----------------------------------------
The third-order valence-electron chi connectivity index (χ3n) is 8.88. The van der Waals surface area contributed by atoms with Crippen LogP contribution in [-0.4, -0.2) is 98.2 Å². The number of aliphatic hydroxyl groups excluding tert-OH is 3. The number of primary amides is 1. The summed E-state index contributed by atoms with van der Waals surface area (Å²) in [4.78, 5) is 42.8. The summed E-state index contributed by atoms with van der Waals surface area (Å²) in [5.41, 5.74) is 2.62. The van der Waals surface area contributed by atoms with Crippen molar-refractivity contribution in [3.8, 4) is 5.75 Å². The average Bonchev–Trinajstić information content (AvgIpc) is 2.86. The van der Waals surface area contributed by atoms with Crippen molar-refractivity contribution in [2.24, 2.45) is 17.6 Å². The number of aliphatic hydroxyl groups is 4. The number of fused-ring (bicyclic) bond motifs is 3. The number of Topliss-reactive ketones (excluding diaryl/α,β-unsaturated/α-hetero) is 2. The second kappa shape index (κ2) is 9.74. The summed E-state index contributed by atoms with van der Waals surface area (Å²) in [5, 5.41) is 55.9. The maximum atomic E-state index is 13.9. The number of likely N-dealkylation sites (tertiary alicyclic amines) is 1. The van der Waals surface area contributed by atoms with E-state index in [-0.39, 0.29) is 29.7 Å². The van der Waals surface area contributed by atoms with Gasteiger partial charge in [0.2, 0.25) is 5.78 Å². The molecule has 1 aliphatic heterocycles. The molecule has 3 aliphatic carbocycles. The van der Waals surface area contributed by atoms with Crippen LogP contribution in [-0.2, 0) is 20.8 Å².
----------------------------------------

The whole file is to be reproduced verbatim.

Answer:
The third-order valence-electron chi connectivity index (χ3n) is 8.88. The van der Waals surface area contributed by atoms with Crippen LogP contribution in [-0.4, -0.2) is 98.2 Å². The number of aliphatic hydroxyl groups excluding tert-OH is 3. The number of primary amides is 1. The summed E-state index contributed by atoms with van der Waals surface area (Å²) in [4.78, 5) is 42.8. The summed E-state index contributed by atoms with van der Waals surface area (Å²) in [5.41, 5.74) is 2.62. The van der Waals surface area contributed by atoms with Crippen molar-refractivity contribution in [3.8, 4) is 5.75 Å². The average Bonchev–Trinajstić information content (AvgIpc) is 2.86. The van der Waals surface area contributed by atoms with Crippen molar-refractivity contribution in [2.24, 2.45) is 17.6 Å². The number of aliphatic hydroxyl groups is 4. The number of fused-ring (bicyclic) bond motifs is 3. The number of Topliss-reactive ketones (excluding diaryl/α,β-unsaturated/α-hetero) is 2. The second kappa shape index (κ2) is 9.74. The summed E-state index contributed by atoms with van der Waals surface area (Å²) in [5, 5.41) is 55.9. The maximum atomic E-state index is 13.9. The number of likely N-dealkylation sites (tertiary alicyclic amines) is 1. The van der Waals surface area contributed by atoms with E-state index in [-0.39, 0.29) is 29.7 Å². The van der Waals surface area contributed by atoms with Gasteiger partial charge in [0.2, 0.25) is 5.78 Å². The molecule has 1 aliphatic heterocycles. The molecule has 3 aliphatic carbocycles. The van der Waals surface area contributed by atoms with Crippen LogP contribution in [-0.2, 0) is 20.8 Å².